Is it possible that Jesus was talking about the faithfulness of the poor? Did He mean that “they’d always be there for you?” like your Mom, Dad, good friend, sister or brother are there for you?

And what about the rich? Are they “here for us”? That hasn’t been my experience.

“Then Jesus said to his disciples, “I tell you the truth, it is hard for a rich man to enter the kingdom of heaven.” – Matt. 19:23

I’ve been out of work for about 10 months, and I never expected to be in this situation, nor could I have imagined it. I’ve worked hard my entire life, from picking corn and peaches on a farm at 14, to stocking shelves in high school, selling watches and diamond rings when I was single and on my own, to pressing through many years of midnight shifts in downtown Detroit so I could provide for my wife and kids. I’ve never asked for – or expected – help from the government or anybody else.

On October 31, 2008 I was laid off from a job I’d had for 14 years, and where I was feeling pretty secure. At least until new owners took over a few years back and mismanaged the company to death. Then the economy tanked, along with the automotive industry and its thousands of small suppliers you never hear or read about.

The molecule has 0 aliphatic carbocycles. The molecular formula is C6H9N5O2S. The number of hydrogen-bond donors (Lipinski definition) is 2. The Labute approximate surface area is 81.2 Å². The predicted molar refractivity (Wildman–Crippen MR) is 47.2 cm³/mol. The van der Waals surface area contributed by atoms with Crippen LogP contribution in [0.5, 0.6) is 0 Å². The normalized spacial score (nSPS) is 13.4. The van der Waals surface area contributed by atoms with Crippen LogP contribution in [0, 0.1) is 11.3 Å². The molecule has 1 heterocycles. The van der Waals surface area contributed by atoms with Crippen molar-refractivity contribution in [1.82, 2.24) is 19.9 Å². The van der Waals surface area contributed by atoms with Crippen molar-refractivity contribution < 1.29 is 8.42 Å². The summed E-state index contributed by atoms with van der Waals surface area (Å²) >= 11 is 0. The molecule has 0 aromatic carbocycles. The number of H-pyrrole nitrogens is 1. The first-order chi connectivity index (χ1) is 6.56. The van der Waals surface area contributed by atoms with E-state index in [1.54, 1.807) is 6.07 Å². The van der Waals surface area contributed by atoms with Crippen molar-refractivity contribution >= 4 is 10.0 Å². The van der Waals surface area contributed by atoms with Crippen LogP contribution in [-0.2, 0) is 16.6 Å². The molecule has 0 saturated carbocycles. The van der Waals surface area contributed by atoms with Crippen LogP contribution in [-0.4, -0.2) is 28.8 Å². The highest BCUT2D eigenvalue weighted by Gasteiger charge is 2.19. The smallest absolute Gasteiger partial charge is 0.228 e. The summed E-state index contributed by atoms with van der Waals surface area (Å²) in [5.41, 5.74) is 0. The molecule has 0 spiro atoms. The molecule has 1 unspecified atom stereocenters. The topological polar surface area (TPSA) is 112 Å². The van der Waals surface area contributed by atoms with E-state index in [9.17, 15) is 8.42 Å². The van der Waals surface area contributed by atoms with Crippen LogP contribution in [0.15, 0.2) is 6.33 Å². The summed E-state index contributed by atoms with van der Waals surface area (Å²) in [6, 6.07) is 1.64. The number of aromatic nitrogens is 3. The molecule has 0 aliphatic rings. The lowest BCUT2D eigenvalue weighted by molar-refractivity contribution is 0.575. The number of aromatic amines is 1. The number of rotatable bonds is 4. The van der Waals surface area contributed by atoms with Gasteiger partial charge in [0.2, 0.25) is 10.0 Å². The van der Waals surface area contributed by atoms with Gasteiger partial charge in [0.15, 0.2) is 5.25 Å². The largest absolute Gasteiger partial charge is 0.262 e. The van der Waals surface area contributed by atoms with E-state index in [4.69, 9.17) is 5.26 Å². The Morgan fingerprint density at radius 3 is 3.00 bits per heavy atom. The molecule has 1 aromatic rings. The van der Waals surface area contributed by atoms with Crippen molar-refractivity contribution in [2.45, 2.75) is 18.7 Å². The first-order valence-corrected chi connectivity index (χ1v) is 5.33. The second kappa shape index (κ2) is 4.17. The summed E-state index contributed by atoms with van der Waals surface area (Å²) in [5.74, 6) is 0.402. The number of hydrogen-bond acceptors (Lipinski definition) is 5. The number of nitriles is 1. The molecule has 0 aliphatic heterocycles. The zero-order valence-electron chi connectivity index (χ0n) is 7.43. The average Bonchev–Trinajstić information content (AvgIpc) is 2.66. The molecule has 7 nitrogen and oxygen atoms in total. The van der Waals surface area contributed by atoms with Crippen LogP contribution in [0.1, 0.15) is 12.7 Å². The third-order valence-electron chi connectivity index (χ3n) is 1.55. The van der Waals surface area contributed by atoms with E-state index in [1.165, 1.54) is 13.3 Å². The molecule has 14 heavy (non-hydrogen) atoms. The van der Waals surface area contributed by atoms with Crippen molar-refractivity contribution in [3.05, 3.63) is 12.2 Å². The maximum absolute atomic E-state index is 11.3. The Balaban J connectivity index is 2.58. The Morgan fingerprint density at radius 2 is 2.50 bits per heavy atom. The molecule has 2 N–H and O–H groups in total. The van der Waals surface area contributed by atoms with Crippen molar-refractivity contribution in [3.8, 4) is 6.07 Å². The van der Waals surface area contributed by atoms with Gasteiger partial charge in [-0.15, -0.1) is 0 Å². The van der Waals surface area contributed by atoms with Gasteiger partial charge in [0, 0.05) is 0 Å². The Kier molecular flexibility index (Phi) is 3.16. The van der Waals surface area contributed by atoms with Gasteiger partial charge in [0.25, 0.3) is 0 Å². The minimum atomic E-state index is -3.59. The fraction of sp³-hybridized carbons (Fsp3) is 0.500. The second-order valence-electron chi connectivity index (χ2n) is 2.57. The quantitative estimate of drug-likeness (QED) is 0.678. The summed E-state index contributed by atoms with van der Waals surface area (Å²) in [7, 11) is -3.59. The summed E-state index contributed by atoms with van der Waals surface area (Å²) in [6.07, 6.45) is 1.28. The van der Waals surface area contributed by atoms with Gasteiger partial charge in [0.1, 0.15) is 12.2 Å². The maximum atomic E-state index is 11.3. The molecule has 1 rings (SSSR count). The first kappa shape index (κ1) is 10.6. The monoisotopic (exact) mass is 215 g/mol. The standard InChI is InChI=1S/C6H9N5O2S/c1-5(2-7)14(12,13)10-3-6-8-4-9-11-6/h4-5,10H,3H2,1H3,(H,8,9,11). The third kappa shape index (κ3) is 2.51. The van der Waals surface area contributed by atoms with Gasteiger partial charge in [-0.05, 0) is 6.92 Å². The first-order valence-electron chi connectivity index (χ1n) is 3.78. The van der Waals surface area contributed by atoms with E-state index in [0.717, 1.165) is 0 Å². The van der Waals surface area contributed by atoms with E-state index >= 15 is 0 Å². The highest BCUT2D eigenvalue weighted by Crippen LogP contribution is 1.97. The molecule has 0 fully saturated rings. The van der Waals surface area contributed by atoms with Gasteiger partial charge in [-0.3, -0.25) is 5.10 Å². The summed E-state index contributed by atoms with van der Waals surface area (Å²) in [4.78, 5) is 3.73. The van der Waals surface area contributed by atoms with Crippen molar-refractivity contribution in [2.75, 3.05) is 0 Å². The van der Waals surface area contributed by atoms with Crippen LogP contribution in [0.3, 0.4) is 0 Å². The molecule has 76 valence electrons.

In the past, getting a new job was never more than a day away for me. But this time is different. Really different. There are no jobs in the Detroit area for me.

I’m a 56-year-old copy editor who’s highly regarded by co-workers and bosses – but accolades can’t get me a job these days. I appreciate them, but money is the bottom line, and if anybody’s hiring, they’re looking at entry-level college kids who make $28,000/year.

And you know who’s reached out to us in our time of need? Has it been the company owners we know, or nearby churches that are sitting on millions of dollars for future building projects? Or my former boss – who stiffed us out of COBRA benefits – who lives in Grosse Pointe Shores and has a condo in Harbor Springs?


Not one.

Not even a phone call.

“The poor are shunned even by their neighbors, but the rich have many friends.” – Pro. 14:20